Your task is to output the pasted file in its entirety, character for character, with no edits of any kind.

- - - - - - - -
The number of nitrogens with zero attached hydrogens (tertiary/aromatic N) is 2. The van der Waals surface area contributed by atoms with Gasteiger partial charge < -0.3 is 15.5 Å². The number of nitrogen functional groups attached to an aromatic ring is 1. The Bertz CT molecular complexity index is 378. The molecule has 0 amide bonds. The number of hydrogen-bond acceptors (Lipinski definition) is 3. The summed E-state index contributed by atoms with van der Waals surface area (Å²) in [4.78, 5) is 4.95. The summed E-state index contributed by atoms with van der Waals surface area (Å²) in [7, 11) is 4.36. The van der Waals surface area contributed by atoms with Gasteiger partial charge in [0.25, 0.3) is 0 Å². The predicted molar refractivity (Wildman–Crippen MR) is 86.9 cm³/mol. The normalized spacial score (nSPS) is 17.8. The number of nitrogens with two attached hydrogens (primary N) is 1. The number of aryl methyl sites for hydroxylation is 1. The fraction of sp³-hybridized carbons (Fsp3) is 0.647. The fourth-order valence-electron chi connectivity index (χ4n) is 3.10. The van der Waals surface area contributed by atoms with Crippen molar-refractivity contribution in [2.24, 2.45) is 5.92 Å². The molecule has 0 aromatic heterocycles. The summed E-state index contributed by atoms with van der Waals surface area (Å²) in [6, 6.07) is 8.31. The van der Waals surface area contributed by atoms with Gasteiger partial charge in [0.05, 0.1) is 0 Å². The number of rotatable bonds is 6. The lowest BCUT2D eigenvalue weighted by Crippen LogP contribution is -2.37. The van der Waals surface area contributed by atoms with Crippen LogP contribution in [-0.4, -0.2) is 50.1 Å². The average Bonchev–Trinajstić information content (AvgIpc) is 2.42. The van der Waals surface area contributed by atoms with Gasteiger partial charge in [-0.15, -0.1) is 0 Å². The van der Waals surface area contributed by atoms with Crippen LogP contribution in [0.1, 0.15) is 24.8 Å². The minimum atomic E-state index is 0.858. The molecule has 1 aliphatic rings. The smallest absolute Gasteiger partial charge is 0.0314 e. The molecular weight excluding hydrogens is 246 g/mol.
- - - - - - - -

The number of nitrogens with zero attached hydrogens (tertiary/aromatic N) is 2. The van der Waals surface area contributed by atoms with Gasteiger partial charge < -0.3 is 15.5 Å². The number of nitrogen functional groups attached to an aromatic ring is 1. The Bertz CT molecular complexity index is 378. The molecule has 0 amide bonds. The number of hydrogen-bond acceptors (Lipinski definition) is 3. The summed E-state index contributed by atoms with van der Waals surface area (Å²) in [4.78, 5) is 4.95. The summed E-state index contributed by atoms with van der Waals surface area (Å²) in [7, 11) is 4.36. The van der Waals surface area contributed by atoms with Gasteiger partial charge in [0.25, 0.3) is 0 Å². The predicted molar refractivity (Wildman–Crippen MR) is 86.9 cm³/mol. The normalized spacial score (nSPS) is 17.8. The number of nitrogens with two attached hydrogens (primary N) is 1. The number of aryl methyl sites for hydroxylation is 1. The fraction of sp³-hybridized carbons (Fsp3) is 0.647. The fourth-order valence-electron chi connectivity index (χ4n) is 3.10. The van der Waals surface area contributed by atoms with Crippen molar-refractivity contribution in [2.24, 2.45) is 5.92 Å². The molecule has 0 aromatic heterocycles. The summed E-state index contributed by atoms with van der Waals surface area (Å²) in [6, 6.07) is 8.31. The van der Waals surface area contributed by atoms with Gasteiger partial charge in [0.05, 0.1) is 0 Å². The number of rotatable bonds is 6. The lowest BCUT2D eigenvalue weighted by Crippen LogP contribution is -2.37. The van der Waals surface area contributed by atoms with Crippen LogP contribution in [-0.4, -0.2) is 50.1 Å². The average Bonchev–Trinajstić information content (AvgIpc) is 2.42. The van der Waals surface area contributed by atoms with Gasteiger partial charge in [-0.15, -0.1) is 0 Å². The van der Waals surface area contributed by atoms with Crippen LogP contribution in [0.1, 0.15) is 24.8 Å². The minimum atomic E-state index is 0.858. The molecule has 1 aliphatic rings. The smallest absolute Gasteiger partial charge is 0.0314 e. The molecular weight excluding hydrogens is 246 g/mol.